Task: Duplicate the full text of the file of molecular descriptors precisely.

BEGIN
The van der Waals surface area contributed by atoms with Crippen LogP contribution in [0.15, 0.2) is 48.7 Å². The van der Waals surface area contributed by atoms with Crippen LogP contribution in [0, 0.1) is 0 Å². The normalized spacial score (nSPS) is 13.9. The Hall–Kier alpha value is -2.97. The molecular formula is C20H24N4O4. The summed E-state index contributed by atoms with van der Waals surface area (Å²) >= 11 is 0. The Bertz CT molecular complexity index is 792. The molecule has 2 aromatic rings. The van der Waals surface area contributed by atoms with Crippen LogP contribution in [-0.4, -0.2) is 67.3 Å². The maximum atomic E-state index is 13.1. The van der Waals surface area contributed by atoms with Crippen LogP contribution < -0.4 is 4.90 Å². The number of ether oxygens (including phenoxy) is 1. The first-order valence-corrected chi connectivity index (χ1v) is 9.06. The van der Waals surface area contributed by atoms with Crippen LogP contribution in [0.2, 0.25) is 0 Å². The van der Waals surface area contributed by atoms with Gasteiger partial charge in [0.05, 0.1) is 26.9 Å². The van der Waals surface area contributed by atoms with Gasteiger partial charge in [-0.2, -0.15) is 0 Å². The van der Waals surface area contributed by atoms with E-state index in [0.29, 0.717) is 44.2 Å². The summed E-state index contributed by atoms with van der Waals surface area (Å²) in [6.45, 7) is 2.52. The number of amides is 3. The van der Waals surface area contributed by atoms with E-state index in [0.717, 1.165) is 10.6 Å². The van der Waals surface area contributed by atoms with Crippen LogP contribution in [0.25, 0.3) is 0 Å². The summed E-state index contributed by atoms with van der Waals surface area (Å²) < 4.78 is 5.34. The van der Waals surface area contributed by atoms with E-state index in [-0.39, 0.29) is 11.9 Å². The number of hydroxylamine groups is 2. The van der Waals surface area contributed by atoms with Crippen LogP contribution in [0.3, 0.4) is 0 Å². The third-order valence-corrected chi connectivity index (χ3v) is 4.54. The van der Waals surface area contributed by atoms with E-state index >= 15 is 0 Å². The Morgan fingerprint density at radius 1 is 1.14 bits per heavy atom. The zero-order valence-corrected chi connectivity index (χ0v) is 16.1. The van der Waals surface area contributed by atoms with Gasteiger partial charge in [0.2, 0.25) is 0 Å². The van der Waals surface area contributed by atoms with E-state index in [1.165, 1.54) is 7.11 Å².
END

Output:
The van der Waals surface area contributed by atoms with Crippen LogP contribution in [0.15, 0.2) is 48.7 Å². The van der Waals surface area contributed by atoms with Crippen LogP contribution in [0, 0.1) is 0 Å². The normalized spacial score (nSPS) is 13.9. The Hall–Kier alpha value is -2.97. The molecular formula is C20H24N4O4. The summed E-state index contributed by atoms with van der Waals surface area (Å²) >= 11 is 0. The Bertz CT molecular complexity index is 792. The molecule has 2 aromatic rings. The van der Waals surface area contributed by atoms with Crippen LogP contribution in [-0.4, -0.2) is 67.3 Å². The maximum atomic E-state index is 13.1. The van der Waals surface area contributed by atoms with Crippen LogP contribution < -0.4 is 4.90 Å². The number of ether oxygens (including phenoxy) is 1. The first-order valence-corrected chi connectivity index (χ1v) is 9.06. The van der Waals surface area contributed by atoms with Crippen LogP contribution in [0.2, 0.25) is 0 Å². The van der Waals surface area contributed by atoms with Gasteiger partial charge in [0.05, 0.1) is 26.9 Å². The van der Waals surface area contributed by atoms with Gasteiger partial charge in [-0.2, -0.15) is 0 Å². The van der Waals surface area contributed by atoms with E-state index in [0.29, 0.717) is 44.2 Å². The summed E-state index contributed by atoms with van der Waals surface area (Å²) in [6.45, 7) is 2.52. The number of amides is 3. The van der Waals surface area contributed by atoms with E-state index in [0.717, 1.165) is 10.6 Å². The van der Waals surface area contributed by atoms with Crippen LogP contribution in [0.25, 0.3) is 0 Å². The summed E-state index contributed by atoms with van der Waals surface area (Å²) < 4.78 is 5.34. The van der Waals surface area contributed by atoms with E-state index in [-0.39, 0.29) is 11.9 Å². The number of hydroxylamine groups is 2. The van der Waals surface area contributed by atoms with Crippen LogP contribution in [0.3, 0.4) is 0 Å². The third-order valence-corrected chi connectivity index (χ3v) is 4.54. The van der Waals surface area contributed by atoms with E-state index >= 15 is 0 Å². The Morgan fingerprint density at radius 1 is 1.14 bits per heavy atom. The zero-order valence-corrected chi connectivity index (χ0v) is 16.1. The van der Waals surface area contributed by atoms with Gasteiger partial charge in [0.2, 0.25) is 0 Å². The van der Waals surface area contributed by atoms with E-state index in [1.165, 1.54) is 7.11 Å².